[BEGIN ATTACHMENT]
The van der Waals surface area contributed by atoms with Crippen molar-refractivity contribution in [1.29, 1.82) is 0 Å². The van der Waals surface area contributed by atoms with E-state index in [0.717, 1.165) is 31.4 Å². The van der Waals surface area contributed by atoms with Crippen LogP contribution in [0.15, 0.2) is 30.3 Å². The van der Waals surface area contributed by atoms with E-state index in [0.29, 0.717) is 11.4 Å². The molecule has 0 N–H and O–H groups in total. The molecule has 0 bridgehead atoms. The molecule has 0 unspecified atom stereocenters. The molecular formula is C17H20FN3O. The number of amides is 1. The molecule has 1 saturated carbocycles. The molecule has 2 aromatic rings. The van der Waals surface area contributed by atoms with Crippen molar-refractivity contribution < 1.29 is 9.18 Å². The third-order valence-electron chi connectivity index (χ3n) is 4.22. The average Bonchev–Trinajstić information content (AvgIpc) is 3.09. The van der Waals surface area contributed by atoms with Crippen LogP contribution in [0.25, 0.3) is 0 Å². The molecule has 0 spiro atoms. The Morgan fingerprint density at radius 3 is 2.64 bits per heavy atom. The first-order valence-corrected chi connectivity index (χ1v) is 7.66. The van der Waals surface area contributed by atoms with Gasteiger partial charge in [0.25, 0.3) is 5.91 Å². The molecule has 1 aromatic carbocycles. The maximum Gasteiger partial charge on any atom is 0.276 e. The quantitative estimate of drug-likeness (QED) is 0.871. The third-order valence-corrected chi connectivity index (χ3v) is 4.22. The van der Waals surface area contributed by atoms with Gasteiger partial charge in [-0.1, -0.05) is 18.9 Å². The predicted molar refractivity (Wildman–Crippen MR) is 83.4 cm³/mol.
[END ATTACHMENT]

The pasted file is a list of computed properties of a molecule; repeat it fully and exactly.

The van der Waals surface area contributed by atoms with Crippen molar-refractivity contribution in [1.29, 1.82) is 0 Å². The van der Waals surface area contributed by atoms with E-state index in [0.717, 1.165) is 31.4 Å². The van der Waals surface area contributed by atoms with Crippen LogP contribution in [0.15, 0.2) is 30.3 Å². The van der Waals surface area contributed by atoms with E-state index in [0.29, 0.717) is 11.4 Å². The molecule has 0 N–H and O–H groups in total. The molecule has 0 bridgehead atoms. The molecule has 0 unspecified atom stereocenters. The molecular formula is C17H20FN3O. The number of amides is 1. The molecule has 1 saturated carbocycles. The molecule has 2 aromatic rings. The van der Waals surface area contributed by atoms with Crippen molar-refractivity contribution < 1.29 is 9.18 Å². The third-order valence-electron chi connectivity index (χ3n) is 4.22. The average Bonchev–Trinajstić information content (AvgIpc) is 3.09. The van der Waals surface area contributed by atoms with Crippen LogP contribution in [0.25, 0.3) is 0 Å². The molecule has 0 spiro atoms. The Morgan fingerprint density at radius 3 is 2.64 bits per heavy atom. The first-order valence-corrected chi connectivity index (χ1v) is 7.66. The van der Waals surface area contributed by atoms with Gasteiger partial charge in [0.25, 0.3) is 5.91 Å². The molecule has 1 aromatic carbocycles. The maximum Gasteiger partial charge on any atom is 0.276 e. The quantitative estimate of drug-likeness (QED) is 0.871. The third-order valence-corrected chi connectivity index (χ3v) is 4.22. The van der Waals surface area contributed by atoms with Gasteiger partial charge in [-0.1, -0.05) is 18.9 Å². The predicted molar refractivity (Wildman–Crippen MR) is 83.4 cm³/mol.